Forget faster PC -- just let it work right

April 23, 2001|By MIKE HIMOWITZ

With my younger son in the process of deciding where to go to school in the fall, we spent a couple of days last week on the campus of Williams College, a small liberal arts institution in the Berkshire hills of western Massachusetts that I attended during a period in history that our boys refer to as "The Middle Ages."

While my son was hanging out with students and checking out classes, my wife and I took the obligatory walking tour, which evoked the usual questions from parents about class size, social life, accessibility of professors, the pitfalls of co-ed bathrooms and of course, what kind of computers kids are bringing to campus.

Now this hardly qualifies as a scientific study of Gen-Y computing habits, but I found out later that Williams was ranked as the most "wired" college in the country by Yahoo! Internet Life magazine last year. So the answer turned out to be of more than passing interest.

Our tour guide, a senior headed for a job on Wall Street, said that during his four years, he'd noticed a trend toward modestly powered, lightweight laptops.

"When you look at what we do here, most of us use computers to write papers, check e-mail, browse the Web and download stuff from Napster," he said. "A lot of people realize that you don't need a Pentium IV to do that. They'd rather have laptops because they're more convenient."

While this is certainly sensible, it's an attitude that worries people at Intel Corp. and other hardware makers, who have made billions over two decades by pushing ever-more sophisticated computers onto the market.

Intel makes the Pentium and Celeron processors that power 77 percent of the desktop PCs sold today. Its main rival, Advanced Micro Devices, makes Pentium-compatible chips that account for another 17 percent. Although Intel still makes gobs of money, its profits were down 87 percent last quarter. Today the company is trying to sell its latest generation of 1.7 GHz Pentium IV processors into a market that doesn't need all that and might not pay for it.

This is a watershed in the history of PC technology. For many years, average computer users benefited from a steady stream of faster and more complex chips that enabled graphical user interfaces, improved spreadsheets and financial software, sophisticated word processors and desktop publishing, digital music and photography, Web browsing and high-speed network communications.

But what can the industry do for an encore? The cheapest home PCs on the market can already handle most of these chores without breathing hard. Most business PCs need even less horsepower to get by. So today's hot-shot computers are finding narrower and narrower audiences, such as hardcore game players and multimedia freaks. In fact, one reason hardware makers love digital video is that it's one of the few potentially popular applications that actually uses all the juice Silicon Valley can jam into a computer.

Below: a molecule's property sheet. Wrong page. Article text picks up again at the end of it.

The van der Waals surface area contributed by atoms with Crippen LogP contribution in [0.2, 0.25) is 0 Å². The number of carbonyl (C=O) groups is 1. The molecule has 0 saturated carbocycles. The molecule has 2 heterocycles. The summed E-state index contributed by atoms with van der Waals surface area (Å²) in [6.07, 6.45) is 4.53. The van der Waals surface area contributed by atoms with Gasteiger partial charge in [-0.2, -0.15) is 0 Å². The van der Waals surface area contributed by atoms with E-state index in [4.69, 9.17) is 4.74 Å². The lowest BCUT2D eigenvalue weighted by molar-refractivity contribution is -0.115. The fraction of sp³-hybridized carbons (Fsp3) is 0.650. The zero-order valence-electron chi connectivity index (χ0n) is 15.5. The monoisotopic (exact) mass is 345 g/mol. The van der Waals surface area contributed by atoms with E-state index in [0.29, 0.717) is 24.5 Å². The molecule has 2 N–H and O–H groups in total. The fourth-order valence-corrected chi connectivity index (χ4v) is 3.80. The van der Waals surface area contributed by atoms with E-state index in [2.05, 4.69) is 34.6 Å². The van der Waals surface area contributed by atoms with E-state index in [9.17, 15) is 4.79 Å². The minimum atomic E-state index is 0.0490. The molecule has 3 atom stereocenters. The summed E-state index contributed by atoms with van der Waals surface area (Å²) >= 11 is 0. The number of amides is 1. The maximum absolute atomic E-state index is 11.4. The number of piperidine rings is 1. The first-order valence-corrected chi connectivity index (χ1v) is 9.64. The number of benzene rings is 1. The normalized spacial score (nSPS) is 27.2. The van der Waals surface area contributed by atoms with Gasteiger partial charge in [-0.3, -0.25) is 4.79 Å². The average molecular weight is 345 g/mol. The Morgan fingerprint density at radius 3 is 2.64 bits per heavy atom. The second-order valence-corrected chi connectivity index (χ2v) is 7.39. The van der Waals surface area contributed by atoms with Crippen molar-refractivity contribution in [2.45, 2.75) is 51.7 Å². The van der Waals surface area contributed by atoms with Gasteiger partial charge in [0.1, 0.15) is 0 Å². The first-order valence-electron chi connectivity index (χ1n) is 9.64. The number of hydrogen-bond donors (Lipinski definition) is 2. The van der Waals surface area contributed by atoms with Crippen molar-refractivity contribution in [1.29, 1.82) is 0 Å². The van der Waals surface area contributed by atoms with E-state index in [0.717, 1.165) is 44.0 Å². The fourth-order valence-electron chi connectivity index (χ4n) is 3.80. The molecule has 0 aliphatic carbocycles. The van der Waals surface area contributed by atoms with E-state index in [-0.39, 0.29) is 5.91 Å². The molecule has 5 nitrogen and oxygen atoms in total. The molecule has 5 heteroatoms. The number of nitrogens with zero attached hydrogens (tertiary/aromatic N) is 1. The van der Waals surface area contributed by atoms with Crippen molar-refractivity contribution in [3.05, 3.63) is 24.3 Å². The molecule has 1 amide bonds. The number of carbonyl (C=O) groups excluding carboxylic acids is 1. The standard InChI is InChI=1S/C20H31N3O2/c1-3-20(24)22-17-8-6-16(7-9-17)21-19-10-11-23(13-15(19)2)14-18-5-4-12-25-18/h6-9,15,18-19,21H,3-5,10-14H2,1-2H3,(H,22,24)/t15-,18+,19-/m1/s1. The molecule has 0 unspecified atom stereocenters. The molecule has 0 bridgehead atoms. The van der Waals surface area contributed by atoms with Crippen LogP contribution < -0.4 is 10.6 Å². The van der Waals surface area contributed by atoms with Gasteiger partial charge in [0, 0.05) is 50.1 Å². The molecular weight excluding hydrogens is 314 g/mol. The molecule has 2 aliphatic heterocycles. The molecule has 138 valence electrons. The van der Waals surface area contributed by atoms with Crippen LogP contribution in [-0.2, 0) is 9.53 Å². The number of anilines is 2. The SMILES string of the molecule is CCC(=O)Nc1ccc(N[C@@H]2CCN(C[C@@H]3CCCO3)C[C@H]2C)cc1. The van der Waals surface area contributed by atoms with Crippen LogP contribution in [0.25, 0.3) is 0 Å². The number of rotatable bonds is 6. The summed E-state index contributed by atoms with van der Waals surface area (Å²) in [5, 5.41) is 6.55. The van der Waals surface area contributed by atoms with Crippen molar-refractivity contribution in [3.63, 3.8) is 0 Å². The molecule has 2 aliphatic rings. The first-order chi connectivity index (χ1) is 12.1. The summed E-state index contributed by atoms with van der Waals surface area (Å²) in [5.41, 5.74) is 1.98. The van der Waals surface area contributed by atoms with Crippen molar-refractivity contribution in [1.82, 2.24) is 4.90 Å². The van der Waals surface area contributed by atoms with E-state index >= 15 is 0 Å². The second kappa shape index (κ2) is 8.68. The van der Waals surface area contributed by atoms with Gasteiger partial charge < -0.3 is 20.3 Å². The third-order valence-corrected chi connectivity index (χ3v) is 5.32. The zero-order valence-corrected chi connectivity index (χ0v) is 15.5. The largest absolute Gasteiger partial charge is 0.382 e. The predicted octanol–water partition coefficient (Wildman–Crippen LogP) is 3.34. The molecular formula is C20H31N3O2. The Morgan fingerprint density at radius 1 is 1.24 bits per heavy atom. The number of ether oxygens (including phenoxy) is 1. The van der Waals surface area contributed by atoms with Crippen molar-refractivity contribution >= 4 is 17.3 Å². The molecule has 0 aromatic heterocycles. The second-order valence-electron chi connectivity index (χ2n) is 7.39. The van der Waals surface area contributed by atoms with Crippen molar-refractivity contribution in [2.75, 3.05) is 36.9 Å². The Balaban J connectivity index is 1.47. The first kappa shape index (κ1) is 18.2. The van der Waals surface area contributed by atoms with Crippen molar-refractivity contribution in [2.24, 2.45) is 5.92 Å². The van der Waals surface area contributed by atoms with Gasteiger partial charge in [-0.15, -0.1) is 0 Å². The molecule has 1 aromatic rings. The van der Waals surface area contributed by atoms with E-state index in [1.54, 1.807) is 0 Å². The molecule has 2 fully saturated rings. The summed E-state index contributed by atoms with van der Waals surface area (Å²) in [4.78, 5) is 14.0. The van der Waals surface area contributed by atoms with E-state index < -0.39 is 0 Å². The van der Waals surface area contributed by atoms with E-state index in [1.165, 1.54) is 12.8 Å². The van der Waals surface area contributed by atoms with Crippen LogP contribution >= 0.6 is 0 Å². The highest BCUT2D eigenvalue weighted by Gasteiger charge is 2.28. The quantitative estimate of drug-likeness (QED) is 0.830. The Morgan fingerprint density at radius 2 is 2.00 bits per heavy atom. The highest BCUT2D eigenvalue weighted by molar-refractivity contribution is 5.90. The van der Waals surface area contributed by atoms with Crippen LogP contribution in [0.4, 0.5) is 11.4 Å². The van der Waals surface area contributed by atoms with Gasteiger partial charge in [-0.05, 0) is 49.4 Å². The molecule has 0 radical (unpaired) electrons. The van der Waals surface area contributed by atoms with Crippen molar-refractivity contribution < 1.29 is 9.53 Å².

The day after we returned from our college trip, I broached the subject with Ralph Bond, director of consumer education for Intel, who was making the rounds in his dual role as technology cheerleader and gatherer of intelligence on what people actually think about the computers they're using.

An affable and astute fellow who co-authored an excellent beginner's book called "The PC Dads Guide to Becoming a Computer-Smart Parent," Bond sees his industry heading in two directions.

On one hand, Intel, IBM and other high-powered chip makers are taking aim at smaller devices, trying to bring more power to handheld computers, cell phones and similar gadgets.

On the other, they're trying to convince the public that it needs a high-powered computer to serve as what Bond calls the "center of a home digital universe" that includes less powerful PCs, Internet "appliances" and other gadgets. It's a bit like using a powerful PC the way minicomputers provided the horsepower for corporate word processors and financial software during the 1970s and 80s.

"What we're doing is not a mindless drag race of gigahertz; it's not just for gamers," he said. "What we're trying to determine is how can we expand and enlarge what this computing power is all about." This sounds a lot like a solution in search of a problem to me. In any case, it will be years before home networking technology is standardized, consistent and easy enough to use to determine whether Bond is right.

Meanwhile, Bond agrees, the average PC user is less interested in PCs that run faster than in PCs that work better. This is a complaint that virtually everyone who writes about technology hears every day - computers are too complex and hard to use, the software crashes too often and it's too hard to get tech support.

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